Strong woman gym training

Just over 6 weeks ago it was confirmed that both myself and Kat (fellow Temple badass, ridiculously strong woman, and great friend), had been nominated and accepted to compete in Britain’s Strongest Woman in Northampton, in the U63kg category.

Almost immediately after I got over the initial excitement and surprise of getting through, I was hit by a wave of fear, nervousness and pressure, and realised that it was time to start taking things a lot more seriously than I had done so far.

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Mayyah at The Commando Temple’s Strongest Woman Comp.

Being granted one of the 12 spots for Strongwoman competitors across the whole of Britain meant that I’d been awarded a spot that others had been turned down for, so the last thing I’d want is to be a sub par competitor.

As an athlete, it’s hugely important to be able to look at your performance objectively, be able to analyse where your strengths and weaknesses lie, and to be honest enough with yourself (and be able to accept honesty from your coaches) about where you may need to regress/push yourself more/address underlying issues. These conversations and realisations aren’t easy, but for anyone to make true progress and push beyond physical plateaus or mental blocks, they have to happen.

Mayyah and Rob at the recent charity Strongwoman Day at The Temple

Mayyah and Rob at the recent charity Strongwoman Day at The Temple

So, several weeks ago, I spoke with Rob (my partner/coach/biggest supporter/giver of brutally honest feedback), and we discussed what we each thought I needed to do. Those of you who train with your other halves will probably understand that this aspect of your relationship is often not the easiest part to navigate, and while I know that Rob is great at pushing me to do things that I’d never attempt alone, and that his coach’s eye for spotting errors is second to none…I’m not great at taking criticism from him. Ha! I know he’ll be laughing right now at how much of a massive understatement that last line is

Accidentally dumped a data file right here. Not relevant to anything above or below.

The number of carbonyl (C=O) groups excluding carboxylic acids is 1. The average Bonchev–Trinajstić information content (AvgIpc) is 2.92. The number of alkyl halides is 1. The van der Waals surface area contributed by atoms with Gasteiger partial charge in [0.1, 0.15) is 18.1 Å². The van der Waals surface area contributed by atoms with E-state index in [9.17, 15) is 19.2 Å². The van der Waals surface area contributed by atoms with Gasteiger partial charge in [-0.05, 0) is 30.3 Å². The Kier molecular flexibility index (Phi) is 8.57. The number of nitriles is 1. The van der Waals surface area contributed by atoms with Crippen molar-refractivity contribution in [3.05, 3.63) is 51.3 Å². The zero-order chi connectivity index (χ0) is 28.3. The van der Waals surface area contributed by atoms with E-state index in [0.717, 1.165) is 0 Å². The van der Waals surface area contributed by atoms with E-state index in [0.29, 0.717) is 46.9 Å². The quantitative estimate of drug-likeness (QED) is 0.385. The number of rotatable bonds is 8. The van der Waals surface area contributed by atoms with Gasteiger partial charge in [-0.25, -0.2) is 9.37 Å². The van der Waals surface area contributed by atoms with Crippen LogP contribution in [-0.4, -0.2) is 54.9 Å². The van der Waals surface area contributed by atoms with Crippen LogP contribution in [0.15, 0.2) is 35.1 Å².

In the end we decided that we’d work together on my baseline conditioning sessions, and he’d help put together my training programme, but that I would work with a training partner who would be able to push me HARD, and I’d get specialist advice from a powerlifting coach who could work with me to improve my worst event by far….my deadlift.

So far so good! I’ve implemented 2 big changes in the way I’m training now.

1. I’ve been working with powerlifting coach Paul Marsh for 4 weeks now, and my confidence, progress and technical knowledge have shot through the roof! His knowledge is fantastic, and his mix of no bulls*t coaching, and ability to impart his wisdom second to none.

Just over 9 months ago I suffered a bit of a training setback, when whilst attempting an odd lift with a 75kg Husafel Stone, it dropped forward unexpectedly, and caused a back injury which affected my performance for a few months, but the biggest setback it caused me was a loss of confidence in my body and its abilities. The mind is a powerful beast, which is more than capable of allowing ideas and mental blocks to grow legs and start sprinting ahead unchecked if you allow it to.

Perhaps the biggest part of Paul’s job has been to help me to regain my conviction in my body’s capabilities. We’ve been addressing the existing weaknesses in my back, but perhaps the biggest block has been my struggle to trust that the strength is now there. I’m lifting totally pain free now, and have found that this has had great crossovers to a number of my other events.

Mayyah and Anna-Maria Training at The Commando Temple

Mayyah and Anna-Maria Training at The Commando Temple

2. I’m training with an incredible training partner once a week. For the last month, I’ve been catching up with Anna-Maria Ronnqvist once a week for an events training session. This girl is one of the strongest woman I know, and is encouraging, motivating and has such high energy that it’s impossible not to feel inspired.

I find that training with someone stronger than myself stops me from putting mental limits on what I believe I can achieve. Seeing another woman smashing through imagined barriers expands the limits of possibility, and so far, all I see is progress.

Now, with just over 11 weeks to go until competition time, I’m feeling great! Wish me luck, and hopefully I’ll see a few of you in Northampton